Fondly do we hope, fervently do we pray, that this mighty scourge of war may speedily pass away. Yet, if God wills that it continue until all the wealth piled by the bondsman's two hundred and fifty years of unrequited toil shall be sunk, and until every drop of blood drawn with the lash shall be paid by another drawn with the sword, as was said three thousand years ago, so still it must be said "the judgments of the Lord are true and righteous altogether." With malice toward none, with charity for all, with firmness in the right as God gives us to see the right, let us strive on to finish the work we are in, to bind up the nation's wounds, to care for him who shall have borne the battle and for his widow and his orphan, to do all which may achieve and cherish a just and lasting peace among ourselves and with all nations.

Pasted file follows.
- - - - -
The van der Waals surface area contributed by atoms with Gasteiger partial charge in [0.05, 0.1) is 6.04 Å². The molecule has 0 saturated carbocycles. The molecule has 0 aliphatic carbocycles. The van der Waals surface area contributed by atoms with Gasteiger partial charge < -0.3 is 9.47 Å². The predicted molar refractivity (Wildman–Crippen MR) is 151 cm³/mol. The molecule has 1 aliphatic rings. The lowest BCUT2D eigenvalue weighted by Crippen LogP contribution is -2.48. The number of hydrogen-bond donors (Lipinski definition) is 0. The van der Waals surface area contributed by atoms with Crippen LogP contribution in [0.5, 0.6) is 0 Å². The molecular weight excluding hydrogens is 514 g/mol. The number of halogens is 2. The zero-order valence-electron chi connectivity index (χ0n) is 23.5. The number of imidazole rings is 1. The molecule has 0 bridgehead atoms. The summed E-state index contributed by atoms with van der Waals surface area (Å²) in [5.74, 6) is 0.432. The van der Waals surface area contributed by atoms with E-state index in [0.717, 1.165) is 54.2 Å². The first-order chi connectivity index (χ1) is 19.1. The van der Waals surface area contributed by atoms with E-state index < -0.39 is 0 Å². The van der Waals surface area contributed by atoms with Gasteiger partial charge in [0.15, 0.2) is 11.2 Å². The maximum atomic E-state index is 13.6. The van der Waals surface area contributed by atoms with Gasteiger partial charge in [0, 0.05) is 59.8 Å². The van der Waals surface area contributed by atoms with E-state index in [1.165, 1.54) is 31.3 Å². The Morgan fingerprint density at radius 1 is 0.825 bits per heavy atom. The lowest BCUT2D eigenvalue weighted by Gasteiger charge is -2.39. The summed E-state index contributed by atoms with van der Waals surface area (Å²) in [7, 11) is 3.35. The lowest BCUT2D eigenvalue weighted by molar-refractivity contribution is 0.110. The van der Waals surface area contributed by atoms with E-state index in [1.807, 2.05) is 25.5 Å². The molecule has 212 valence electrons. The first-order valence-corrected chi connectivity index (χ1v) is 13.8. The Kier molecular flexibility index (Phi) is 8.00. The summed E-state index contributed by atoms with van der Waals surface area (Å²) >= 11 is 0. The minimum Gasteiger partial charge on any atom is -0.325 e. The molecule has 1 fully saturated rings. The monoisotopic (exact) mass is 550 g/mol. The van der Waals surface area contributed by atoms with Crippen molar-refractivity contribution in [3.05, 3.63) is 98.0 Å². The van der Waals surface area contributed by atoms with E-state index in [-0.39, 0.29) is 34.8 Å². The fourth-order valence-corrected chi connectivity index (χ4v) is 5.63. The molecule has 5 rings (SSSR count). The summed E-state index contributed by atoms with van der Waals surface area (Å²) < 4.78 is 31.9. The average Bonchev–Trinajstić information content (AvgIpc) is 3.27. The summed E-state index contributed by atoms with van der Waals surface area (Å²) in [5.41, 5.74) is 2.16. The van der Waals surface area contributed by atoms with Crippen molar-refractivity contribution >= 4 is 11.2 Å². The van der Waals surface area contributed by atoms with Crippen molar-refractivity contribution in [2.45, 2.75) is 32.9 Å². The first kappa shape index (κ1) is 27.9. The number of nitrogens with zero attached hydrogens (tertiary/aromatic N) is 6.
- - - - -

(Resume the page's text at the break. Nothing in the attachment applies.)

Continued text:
Abraham Lincoln: Abolishing slavery by constitutional provisions settles the fate for all coming time. Not only of the millions now in bondage, but of unborn millions to come. Two votes stand in its way. These votes must be procured. William Seward: We need two yeses. Three abstentions. Four yeses and one more abstention and the amendment will pass. Abraham Lincoln: You've got a night and a day and a night; several perfectly good hours! Now get the hell out of here and get them! James Ashley: Yes. But how? Abraham Lincoln: Buzzard's guts, man! I am the President of the United States of America! Clothed in immense power! You will procure me these votes.